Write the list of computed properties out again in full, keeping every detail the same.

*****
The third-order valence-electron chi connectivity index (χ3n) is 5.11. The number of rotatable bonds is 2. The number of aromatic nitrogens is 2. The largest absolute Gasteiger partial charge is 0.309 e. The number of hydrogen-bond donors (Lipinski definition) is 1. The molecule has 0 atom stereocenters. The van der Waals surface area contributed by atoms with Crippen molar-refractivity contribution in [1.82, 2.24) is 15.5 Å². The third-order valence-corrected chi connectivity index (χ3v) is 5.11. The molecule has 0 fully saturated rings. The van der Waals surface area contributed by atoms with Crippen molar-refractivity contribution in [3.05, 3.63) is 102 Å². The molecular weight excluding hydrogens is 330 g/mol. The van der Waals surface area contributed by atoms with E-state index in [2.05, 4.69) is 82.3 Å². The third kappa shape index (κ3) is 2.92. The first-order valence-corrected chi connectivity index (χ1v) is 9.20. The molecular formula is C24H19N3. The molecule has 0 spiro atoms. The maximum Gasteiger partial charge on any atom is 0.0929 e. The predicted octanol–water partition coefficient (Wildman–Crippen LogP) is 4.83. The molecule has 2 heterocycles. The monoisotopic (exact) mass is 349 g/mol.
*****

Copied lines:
The third-order valence-electron chi connectivity index (χ3n) is 5.11. The number of rotatable bonds is 2. The number of aromatic nitrogens is 2. The largest absolute Gasteiger partial charge is 0.309 e. The number of hydrogen-bond donors (Lipinski definition) is 1. The molecule has 0 atom stereocenters. The van der Waals surface area contributed by atoms with Crippen molar-refractivity contribution in [1.82, 2.24) is 15.5 Å². The third-order valence-corrected chi connectivity index (χ3v) is 5.11. The molecule has 0 fully saturated rings. The van der Waals surface area contributed by atoms with Crippen molar-refractivity contribution in [3.05, 3.63) is 102 Å². The molecular weight excluding hydrogens is 330 g/mol. The van der Waals surface area contributed by atoms with E-state index in [2.05, 4.69) is 82.3 Å². The third kappa shape index (κ3) is 2.92. The first-order valence-corrected chi connectivity index (χ1v) is 9.20. The molecular formula is C24H19N3. The molecule has 0 spiro atoms. The maximum Gasteiger partial charge on any atom is 0.0929 e. The predicted octanol–water partition coefficient (Wildman–Crippen LogP) is 4.83. The molecule has 2 heterocycles. The monoisotopic (exact) mass is 349 g/mol.